A photo from the Discouraged Ones session
Beside the music, it's always interesting to talk a little about non-music related stuff and since Jonas apparently don't mind, I started by asking him about his friendship with Mikael Åkerfeldt.
- I think we met for the first time during a gig back in 1993. It was one of his gigs with Opeth that I went to. Then we started talking with each other after the gig and then after that we just became friends and it just went on.
I reckon he must be a very nice and social guy.
- Yeah, he sure is.
Apart from that, do you also have a job beside your band?
- I and Anders don't have regular jobs; we only work on Katatonia so that we can focus on our music as much as possible. Fredrik and Mattias on the other hand work on the rail road.
And a little bit connected to music again, what are your favourite metal magazines?
- It's hard to say, but I like to read Close-Up. I think that it's a pretty good magazine and I have been reading it since the very first issue came out.
What about foreign metal magazines, any favourites there?
- Terrorizer is pretty good. It's just that it's so damn expensive here in Sweden, but I like it and I buy it every now and then.
No matter how repetitive and unoriginal these kinds of questions are, I just had to ask Jonas about his favourite styles and bands within the metal genre:
- I used to listen to thrash metal quite a lot when I was a kid. So I still like those bands that I used to listen to before like Slayer, Metallica, Kreator etc. though Slayer is probably not as good as they used to be.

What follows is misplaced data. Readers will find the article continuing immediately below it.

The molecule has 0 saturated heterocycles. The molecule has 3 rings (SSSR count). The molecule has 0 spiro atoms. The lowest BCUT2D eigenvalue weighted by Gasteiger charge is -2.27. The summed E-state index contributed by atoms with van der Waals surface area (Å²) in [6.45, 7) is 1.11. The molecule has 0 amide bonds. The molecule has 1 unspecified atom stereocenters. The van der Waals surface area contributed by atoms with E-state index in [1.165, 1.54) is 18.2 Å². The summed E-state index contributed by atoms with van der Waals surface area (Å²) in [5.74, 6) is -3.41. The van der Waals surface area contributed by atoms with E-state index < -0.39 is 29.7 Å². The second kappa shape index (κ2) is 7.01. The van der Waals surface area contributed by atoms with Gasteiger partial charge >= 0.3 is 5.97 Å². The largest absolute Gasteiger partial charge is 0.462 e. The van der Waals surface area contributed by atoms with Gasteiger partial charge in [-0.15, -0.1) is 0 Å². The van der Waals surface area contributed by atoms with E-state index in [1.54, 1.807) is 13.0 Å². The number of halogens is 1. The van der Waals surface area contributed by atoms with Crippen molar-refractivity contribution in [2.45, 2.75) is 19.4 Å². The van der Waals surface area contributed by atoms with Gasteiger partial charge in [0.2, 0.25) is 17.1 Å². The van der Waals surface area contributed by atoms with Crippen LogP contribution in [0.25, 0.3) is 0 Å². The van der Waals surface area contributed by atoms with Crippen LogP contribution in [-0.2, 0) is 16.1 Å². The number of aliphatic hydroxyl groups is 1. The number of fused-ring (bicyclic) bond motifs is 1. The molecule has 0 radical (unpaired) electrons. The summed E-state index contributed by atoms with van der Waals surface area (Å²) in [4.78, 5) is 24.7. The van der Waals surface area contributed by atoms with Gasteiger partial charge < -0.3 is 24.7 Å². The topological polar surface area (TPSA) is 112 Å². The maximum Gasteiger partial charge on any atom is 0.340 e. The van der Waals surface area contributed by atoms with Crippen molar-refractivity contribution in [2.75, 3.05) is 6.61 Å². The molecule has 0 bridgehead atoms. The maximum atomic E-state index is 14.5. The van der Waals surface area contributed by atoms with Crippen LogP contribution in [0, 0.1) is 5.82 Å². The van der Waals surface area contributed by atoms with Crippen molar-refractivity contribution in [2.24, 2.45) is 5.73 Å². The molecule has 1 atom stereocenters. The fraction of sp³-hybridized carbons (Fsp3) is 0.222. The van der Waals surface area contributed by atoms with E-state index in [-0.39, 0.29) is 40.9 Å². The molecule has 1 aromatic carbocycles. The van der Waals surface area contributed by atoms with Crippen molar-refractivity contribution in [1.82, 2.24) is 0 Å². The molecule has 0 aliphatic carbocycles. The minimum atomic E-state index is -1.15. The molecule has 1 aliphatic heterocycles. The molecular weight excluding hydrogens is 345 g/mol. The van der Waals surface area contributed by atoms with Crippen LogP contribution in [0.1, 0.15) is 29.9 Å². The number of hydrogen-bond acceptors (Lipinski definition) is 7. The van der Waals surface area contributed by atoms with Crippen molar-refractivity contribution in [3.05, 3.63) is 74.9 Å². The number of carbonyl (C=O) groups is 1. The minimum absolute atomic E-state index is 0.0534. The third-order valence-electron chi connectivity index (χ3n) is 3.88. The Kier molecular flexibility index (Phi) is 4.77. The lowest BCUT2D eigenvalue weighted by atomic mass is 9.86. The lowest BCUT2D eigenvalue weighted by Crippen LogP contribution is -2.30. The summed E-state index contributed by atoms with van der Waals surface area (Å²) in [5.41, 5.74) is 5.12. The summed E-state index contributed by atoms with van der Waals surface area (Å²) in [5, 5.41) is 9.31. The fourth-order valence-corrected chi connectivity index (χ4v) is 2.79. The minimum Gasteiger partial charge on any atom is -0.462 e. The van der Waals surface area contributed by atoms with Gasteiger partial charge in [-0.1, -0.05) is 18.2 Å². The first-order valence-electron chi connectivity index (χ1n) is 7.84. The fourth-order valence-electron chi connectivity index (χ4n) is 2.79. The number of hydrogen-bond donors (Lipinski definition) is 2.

What I notice about thrash is that it's not as popular any more as it once was back at the time Metallica and Megadeth and such bands started the scene.
- Yeah that's true. But I think that is because when thrash metal started it was the most extreme form of music. But later on other styles such as death metal started that were much more extreme. Therefore many people started listening to those new styles instead and thought it's more "cool". I was also one of those people, but I still like the old stuff as well.
But you also listen to black metal and such styles?
- Yes of course. I quite like Darkthrone for example, they are really good. I also like 1349 when it comes to black metal.
What about doom?
- It's the same for doom; I pretty much listen to the same bands I listened to before. Bands such as Paradise Lost and Candlemass. I haven't really followed today's scene that much.
With that being said, I bed farewell to Jonas and mark the end of this interview.
Interview and Translation by: Soheil Zamanian
Thanks to: Jeff and Lisa (Peaceville) for making this interview possible.